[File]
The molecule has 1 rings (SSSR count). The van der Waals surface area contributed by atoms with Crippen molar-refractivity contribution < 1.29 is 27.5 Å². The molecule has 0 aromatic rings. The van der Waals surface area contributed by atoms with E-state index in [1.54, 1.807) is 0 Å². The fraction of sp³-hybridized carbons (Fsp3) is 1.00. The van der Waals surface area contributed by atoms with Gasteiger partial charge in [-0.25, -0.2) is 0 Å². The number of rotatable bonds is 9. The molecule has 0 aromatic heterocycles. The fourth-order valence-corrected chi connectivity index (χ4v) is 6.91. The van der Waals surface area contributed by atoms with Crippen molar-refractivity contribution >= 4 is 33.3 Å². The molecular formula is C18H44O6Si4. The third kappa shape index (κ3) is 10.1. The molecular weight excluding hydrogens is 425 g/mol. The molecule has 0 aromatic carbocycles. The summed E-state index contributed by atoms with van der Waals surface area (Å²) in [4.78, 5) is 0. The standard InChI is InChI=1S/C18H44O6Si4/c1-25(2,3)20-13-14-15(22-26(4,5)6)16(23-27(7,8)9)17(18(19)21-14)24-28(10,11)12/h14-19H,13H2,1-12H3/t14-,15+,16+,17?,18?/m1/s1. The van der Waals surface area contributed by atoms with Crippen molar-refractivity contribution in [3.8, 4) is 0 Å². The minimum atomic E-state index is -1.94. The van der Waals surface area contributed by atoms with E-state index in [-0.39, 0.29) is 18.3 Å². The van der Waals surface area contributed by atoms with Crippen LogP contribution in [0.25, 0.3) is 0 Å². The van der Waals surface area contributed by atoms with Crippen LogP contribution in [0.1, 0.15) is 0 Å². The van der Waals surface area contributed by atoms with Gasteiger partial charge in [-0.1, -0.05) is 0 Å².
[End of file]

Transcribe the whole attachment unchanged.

The molecule has 1 rings (SSSR count). The van der Waals surface area contributed by atoms with Crippen molar-refractivity contribution < 1.29 is 27.5 Å². The molecule has 0 aromatic rings. The van der Waals surface area contributed by atoms with E-state index in [1.54, 1.807) is 0 Å². The fraction of sp³-hybridized carbons (Fsp3) is 1.00. The van der Waals surface area contributed by atoms with Gasteiger partial charge in [-0.25, -0.2) is 0 Å². The number of rotatable bonds is 9. The molecule has 0 aromatic heterocycles. The fourth-order valence-corrected chi connectivity index (χ4v) is 6.91. The van der Waals surface area contributed by atoms with Crippen molar-refractivity contribution >= 4 is 33.3 Å². The molecular formula is C18H44O6Si4. The third kappa shape index (κ3) is 10.1. The molecular weight excluding hydrogens is 425 g/mol. The molecule has 0 aromatic carbocycles. The summed E-state index contributed by atoms with van der Waals surface area (Å²) in [4.78, 5) is 0. The standard InChI is InChI=1S/C18H44O6Si4/c1-25(2,3)20-13-14-15(22-26(4,5)6)16(23-27(7,8)9)17(18(19)21-14)24-28(10,11)12/h14-19H,13H2,1-12H3/t14-,15+,16+,17?,18?/m1/s1. The van der Waals surface area contributed by atoms with Crippen molar-refractivity contribution in [3.8, 4) is 0 Å². The minimum atomic E-state index is -1.94. The van der Waals surface area contributed by atoms with E-state index in [-0.39, 0.29) is 18.3 Å². The van der Waals surface area contributed by atoms with Crippen LogP contribution in [0.25, 0.3) is 0 Å². The van der Waals surface area contributed by atoms with Crippen LogP contribution in [0.1, 0.15) is 0 Å². The van der Waals surface area contributed by atoms with Gasteiger partial charge in [-0.1, -0.05) is 0 Å².